The second reason has to do with the reality of currency fluctuation in the area. When we say Silk Road Area countries, we are talking about 68 countries, each with their own currencies and the individualized value fluctuations that come as a by-product of that. Cross-border trade in this area means that the companies and stakeholders that participate in the finance side have to deal with all kinds of problems when it comes to currency exchange.
And here is where the banking delays that happen in the traditional system really have a negative impact on doing business in the area: because some of these currencies are very volatile, it can be the case that by the time a transaction is finally cleared, the actual value that is being transferred ends up being significantly different than what might have been agreed to initially. This causes all kinds of headaches when it comes to accounting for all sides, and it’s a problem that I dealt with directly during my time in the industry.”
Amirliravi believes that what we are seeing right now is an industry that is ready for change. Even with the pandemic, companies and economies are growing, and there is now more of a push toward digital, automated solutions than ever before. The volume of cross border transactions has been growing steadily at 6% for years now, and just the international payments industry alone is worth 200 Billion Dollars.
Numbers like that show the impact potential that optimization in this space could have.
Topics like cost, transparency, speed, flexibility and digitization are trending in the industry right now, and as deals and supply chains continue to become more and more valuable and complex, demands on infrastructure will similarly increase. It’s really not a question of “if”, it’s a question of “when” - the industry is at a crossroads right now: it’s clear that new technologies will streamline and optimize processes, but parties are waiting for a solution which is secure and reliable enough to handle frequent, high volume transactions, and flexible enough to adapt to the complex deal structures that exist within trade finance. “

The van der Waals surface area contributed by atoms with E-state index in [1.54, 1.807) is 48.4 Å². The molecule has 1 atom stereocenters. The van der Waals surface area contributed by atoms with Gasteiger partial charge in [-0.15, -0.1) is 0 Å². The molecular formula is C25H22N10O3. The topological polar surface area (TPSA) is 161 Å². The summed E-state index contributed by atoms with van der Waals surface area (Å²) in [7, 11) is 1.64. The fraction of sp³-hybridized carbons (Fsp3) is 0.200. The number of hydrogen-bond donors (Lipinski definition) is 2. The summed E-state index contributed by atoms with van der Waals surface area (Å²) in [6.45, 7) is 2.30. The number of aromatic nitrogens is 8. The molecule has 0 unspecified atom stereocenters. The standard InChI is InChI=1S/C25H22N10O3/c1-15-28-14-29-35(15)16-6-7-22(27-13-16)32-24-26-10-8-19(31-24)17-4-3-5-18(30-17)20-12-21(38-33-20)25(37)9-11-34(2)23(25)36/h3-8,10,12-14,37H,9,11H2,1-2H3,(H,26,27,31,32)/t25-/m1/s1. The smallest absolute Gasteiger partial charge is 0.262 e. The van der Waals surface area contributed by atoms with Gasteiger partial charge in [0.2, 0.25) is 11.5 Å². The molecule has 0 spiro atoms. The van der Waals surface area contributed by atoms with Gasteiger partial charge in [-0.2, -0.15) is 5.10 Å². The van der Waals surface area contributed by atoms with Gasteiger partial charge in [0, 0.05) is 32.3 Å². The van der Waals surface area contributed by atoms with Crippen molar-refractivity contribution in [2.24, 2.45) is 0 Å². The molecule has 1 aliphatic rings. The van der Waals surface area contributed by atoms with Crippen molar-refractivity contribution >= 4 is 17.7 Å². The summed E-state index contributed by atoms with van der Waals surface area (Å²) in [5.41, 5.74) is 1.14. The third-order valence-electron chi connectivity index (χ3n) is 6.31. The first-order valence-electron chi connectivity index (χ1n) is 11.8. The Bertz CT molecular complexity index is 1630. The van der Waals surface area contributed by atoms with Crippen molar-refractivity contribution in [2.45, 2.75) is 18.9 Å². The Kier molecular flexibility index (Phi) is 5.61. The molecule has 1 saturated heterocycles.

Amirliravi and his colleagues at LGR Global see an exciting future for the b2b money movement and trade finance industry.
“I think something that we are going to continue to see is the impact of emerging technologies on the industry “he said. “Things like blockchain infrastructure and digital currencies will be used to bring added transparency and speed to transactions. Government-issued central bank digital currencies are also being created, and this is also going to have an interesting impact on cross-border money movement.
"We’re looking at how digital smart contracts can be used in trade finance to create new automated letters-of-credit, and this gets really interesting once you incorporate IoT technology. Our system is able to trigger transactions and payments automatically based on incoming data streams. This means, for example, that we could create a smart contract for a letter of credit which automatically releases payment once a shipping container or a shipping vessel reaches a certain location. Or, a simpler example, payments could be triggered once a set of compliance documents is verified and uploaded to the system. Automation is such a huge trend - we’re going to see more and more traditional processes being disrupted.
"Data is going to continue to play a huge role in shaping the future of supply chain finance. In the current system, a lot of data is siloed, and the lack of standardization really interferes with overall data collection opportunities. However, once this problem is solved, an end-to-end digital trade finance platform would be able to generate big data sets that could be used to create all kinds of theoretical models and industry insights. Of course, the quality and sensitivity of this data means that data management and security will be incredibly important for the industry of tomorrow.
"For me, the future for the money movement and trade finance industry is bright. We’re entering the new digital era, and this is going to mean all kinds of new business opportunities, particularly for the companies that embrace next generation technologies.”